Another producer says the value of such deals comes into play when producers — particularly former studio execs — can be placed onto projects to get them to the finish line. “If you have a good producer like that, they’re almost like an ersatz studio executive,” he notes.
Former studio execs with deals include Lorenzo di Bonaventura, Parent, Peter Chernin, Bill Gerber, Kevin McCormick, Plan B’s Dede Gardner, John Goldwyn, Dan Lin, Karen Rosenfelt, David Hoberman, Donald De Line, Alex Young, Scott Stuber, Peter Guber, Lionel Wigram, Brad Weston and John Calley.
Many producers contacted for this story declined to be quoted for attribution. “The studios often don’t like to announce producer deals because they’ll get inundated with calls from agents and managers demanding to know why their clients haven’t gotten a deal,” one notes.
Marshall Herskovitz, who concluded his four years as PGA topper last spring, says it’s a constant struggle to adjust to the needs of the studios.
“To do this job well, you have to think like a studio executive,” he adds. “People in TV have been doing that for a long time. There’s a real value in understanding the dialectic between art and commerce.”
To that end, Herskovitz and producing partner Ed Zwick have adjusted the business model at their Bedford Falls banner, which produced 2003’s “The Last Samurai” (which topped $450 million worldwide) and 2006’s “Blood Diamond,” which grossed more than $170 million worldwide. Each carried a pricetag of about $100 million.
Since their Warners deal lapsed, Bedford Falls has been aiming at far more moderately priced projects — World War II freedom fighter tale “Defiance” and romantic comedy “Love and Other Drugs” for Fox and New Regency.
Those producers with deals swear by them, even if they’re less generous than they were a decade ago.
“The main reason to have a deal is consistency,” says Todd Black of Sony-based Escape Artists. “As far as the studio’s concerned, the producers know what will work and what won’t. The lines of what’s expected are very clear.”
Escape Artists produced “The Taking of Pelham 123,” based on a Sony library title, and joined with Sony-based Overbrook to produce Will Smith vehicles “Seven Pounds” and “The Pursuit of Happyness.”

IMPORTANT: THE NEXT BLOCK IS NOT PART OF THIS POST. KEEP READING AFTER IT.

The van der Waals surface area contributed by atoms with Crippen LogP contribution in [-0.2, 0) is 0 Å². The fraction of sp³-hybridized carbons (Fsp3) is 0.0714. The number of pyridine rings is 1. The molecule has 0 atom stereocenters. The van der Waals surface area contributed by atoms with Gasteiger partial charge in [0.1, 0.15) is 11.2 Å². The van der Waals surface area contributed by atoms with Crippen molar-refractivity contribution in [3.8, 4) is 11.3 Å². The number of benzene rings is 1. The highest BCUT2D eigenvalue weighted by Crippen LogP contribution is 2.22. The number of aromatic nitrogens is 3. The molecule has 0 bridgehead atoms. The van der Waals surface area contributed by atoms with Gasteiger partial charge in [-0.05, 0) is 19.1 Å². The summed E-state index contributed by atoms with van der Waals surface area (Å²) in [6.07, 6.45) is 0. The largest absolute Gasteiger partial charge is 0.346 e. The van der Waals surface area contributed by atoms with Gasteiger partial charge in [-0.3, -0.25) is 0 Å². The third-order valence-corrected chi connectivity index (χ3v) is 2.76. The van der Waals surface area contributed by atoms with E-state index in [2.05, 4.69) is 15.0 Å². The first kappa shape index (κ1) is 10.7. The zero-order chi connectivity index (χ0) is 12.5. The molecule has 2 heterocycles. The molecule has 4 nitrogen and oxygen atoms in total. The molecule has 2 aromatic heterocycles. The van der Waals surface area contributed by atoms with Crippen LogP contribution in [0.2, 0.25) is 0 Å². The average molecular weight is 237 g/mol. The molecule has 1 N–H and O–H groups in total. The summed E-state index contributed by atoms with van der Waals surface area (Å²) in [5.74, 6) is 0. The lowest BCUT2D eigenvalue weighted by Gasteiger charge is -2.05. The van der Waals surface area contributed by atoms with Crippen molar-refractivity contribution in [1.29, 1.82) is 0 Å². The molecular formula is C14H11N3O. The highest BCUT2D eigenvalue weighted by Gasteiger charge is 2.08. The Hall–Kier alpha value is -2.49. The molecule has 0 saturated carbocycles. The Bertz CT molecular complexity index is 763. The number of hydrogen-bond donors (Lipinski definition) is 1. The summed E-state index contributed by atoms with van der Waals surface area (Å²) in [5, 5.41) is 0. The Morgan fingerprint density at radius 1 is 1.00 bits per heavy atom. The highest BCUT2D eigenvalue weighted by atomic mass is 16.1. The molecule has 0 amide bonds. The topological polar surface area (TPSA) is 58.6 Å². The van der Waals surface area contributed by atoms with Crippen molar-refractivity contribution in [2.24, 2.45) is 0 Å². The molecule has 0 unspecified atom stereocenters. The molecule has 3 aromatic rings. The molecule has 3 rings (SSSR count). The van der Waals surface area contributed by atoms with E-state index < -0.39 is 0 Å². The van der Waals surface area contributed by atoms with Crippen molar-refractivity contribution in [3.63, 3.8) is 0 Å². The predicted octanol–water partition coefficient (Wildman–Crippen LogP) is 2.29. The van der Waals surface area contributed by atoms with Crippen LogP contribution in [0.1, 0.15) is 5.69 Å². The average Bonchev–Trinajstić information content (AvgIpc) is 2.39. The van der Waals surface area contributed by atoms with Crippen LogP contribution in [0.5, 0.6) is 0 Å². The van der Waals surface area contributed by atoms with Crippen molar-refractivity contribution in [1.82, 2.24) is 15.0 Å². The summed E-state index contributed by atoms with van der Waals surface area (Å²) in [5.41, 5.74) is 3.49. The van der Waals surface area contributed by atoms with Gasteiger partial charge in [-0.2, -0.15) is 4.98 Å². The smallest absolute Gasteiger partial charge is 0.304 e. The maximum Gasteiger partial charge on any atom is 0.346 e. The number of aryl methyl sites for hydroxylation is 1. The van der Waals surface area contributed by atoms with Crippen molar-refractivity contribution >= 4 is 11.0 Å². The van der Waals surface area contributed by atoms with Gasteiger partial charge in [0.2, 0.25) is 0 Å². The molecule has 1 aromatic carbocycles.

“We’ve had a lot of clarity on all these projects,” Black says. “For us, it’s a great place to be, since they’re very filmmaker-driven and very eclectic.”
Chris Bender, whose shingle with JC Spink, Benderspink, has been based at New Line for a decade, notes that a studio deal also carries intangible benefits in terms of potential collaborations.
“As the business has contracted, it’s become more important to be a good partner to not only the studios and financiers, but with other producers as well in order to get movies made, and there are great benefits to creating those relationships,” notes Bender, whose credits include “A History of Violence,” “The Hangover” and the upcoming “Arthur.”
In addition to the squeeze on cost containment, producers are feeling the continued pressure to shoot films on a shorter schedule, too. Studios are now insisting most midrange films be shot in well under 60 days. “Unknown” lensed in 46 days; “Hall Pass” in 48 days and “Red Riding Hood” in 42 days.
Hawk Koch, who became co-prexy of the Producers Guild of America in June alongside Mark Gordon, says the downsizing of shooting days has occurred because technology’s speeding up the production process.
“It’s not just because of increased studio pressure to reduce costs wherever possible,” notes Koch, whose producing credits go back to “Heaven Can Wait” and “Gorky Park.” “Technology really is catching up at a time of belt-tightening, so you can make films faster than most films are made. You don’t need two months to make a good film. ‘Black Swan’ got made in 23 days.”
Gordon notes that smaller cameras and digital editing are accelerating the pace of production.
“You can get the dailies sent to your iPad, which takes lot of the uncertainty out of the process, and you can go through nine versions of a scene in four minutes,” Gordon says. “So you have to adjust, because there’s a major change in technology every six months that pushes the process forward.”
And saves money that may be plowed back into producer deals next year.